[The following paragraphs conclude an essay on Henry V, written by that master of English prose, Hilaire Belloc.]
They [the English army of Henry V] turned northward, not challenging the walled towns: they heard of the great host gathered against them beyond the crossing of the Ternoise. They went up on the October evening, through the drenched fields, to the huts and tall trees of Maisoncelles. They slept in what barns they could or bivouacked in the rain. The next dull autumn dawn was Agincourt.
Agincourt did not give him that Anglo-French realm which had been the dream of the Plantagenets, inherited from the House of Normandy for now more than three hundred years. If he came at last to plucking the fruit (which rotted after his death) it was not directly through that Picard victory, but by a masterly diplomatic play between warring factions of the Capetian House. Here again fate helped him; but how admirably he seized opportunity!
And all this done, he died. And the folly of others and the turn of fate, and the intervention of revelation, of vision and of whatever accompanies the Higher Powers undid it all.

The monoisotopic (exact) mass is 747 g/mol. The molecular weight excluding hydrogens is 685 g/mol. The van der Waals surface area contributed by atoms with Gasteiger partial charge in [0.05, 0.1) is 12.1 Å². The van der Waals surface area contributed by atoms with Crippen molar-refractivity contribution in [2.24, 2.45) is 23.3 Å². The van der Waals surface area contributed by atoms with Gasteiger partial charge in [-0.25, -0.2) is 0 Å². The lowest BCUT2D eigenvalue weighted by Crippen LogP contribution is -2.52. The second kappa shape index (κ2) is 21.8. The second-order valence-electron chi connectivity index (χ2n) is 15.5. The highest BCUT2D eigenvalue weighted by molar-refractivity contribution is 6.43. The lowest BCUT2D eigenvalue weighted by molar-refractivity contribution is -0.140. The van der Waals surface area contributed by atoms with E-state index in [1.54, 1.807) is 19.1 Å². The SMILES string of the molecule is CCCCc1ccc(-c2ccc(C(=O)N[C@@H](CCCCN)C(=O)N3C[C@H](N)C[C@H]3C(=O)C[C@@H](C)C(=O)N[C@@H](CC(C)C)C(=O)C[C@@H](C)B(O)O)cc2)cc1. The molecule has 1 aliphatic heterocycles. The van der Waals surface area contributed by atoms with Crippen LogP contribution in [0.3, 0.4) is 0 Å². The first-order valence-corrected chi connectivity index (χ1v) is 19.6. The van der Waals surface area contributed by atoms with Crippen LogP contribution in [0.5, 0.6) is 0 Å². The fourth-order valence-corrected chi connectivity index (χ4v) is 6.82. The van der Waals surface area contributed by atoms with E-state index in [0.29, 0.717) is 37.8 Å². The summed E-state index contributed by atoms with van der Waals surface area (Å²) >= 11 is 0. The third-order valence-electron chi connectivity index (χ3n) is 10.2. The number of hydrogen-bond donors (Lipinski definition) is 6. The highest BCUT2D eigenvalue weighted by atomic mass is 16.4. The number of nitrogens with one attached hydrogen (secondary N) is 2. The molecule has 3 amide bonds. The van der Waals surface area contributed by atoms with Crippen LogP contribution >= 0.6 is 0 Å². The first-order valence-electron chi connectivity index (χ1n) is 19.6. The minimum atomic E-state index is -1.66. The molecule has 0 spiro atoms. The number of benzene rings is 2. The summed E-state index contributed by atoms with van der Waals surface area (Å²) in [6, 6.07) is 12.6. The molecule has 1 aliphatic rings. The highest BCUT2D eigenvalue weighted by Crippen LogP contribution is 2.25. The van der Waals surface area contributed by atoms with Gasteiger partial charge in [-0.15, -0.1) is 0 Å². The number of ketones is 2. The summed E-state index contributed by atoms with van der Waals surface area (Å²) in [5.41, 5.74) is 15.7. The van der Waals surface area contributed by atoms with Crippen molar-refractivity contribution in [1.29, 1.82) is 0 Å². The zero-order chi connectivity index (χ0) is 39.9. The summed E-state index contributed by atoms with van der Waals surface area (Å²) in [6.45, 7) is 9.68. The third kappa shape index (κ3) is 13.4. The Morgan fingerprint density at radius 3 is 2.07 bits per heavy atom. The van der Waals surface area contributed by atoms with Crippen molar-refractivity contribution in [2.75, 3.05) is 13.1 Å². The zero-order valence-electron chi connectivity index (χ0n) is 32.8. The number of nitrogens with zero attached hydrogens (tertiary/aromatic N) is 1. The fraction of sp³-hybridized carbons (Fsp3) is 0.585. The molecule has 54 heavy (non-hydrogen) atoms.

The Maid rode over it: against that riding no mere mortal could make calculation.
Yet even as he died, murmuring of the Holy City, Henry must have known what a tangle he left, though he could not have known how the undoing of his effort would come. It is very often so with those who achieve much. They cannot but foresee that their achievement will fail at last, but they cannot conceive by what unexpected agency it will fail; they only know that nothing men plan is fully and finally performed.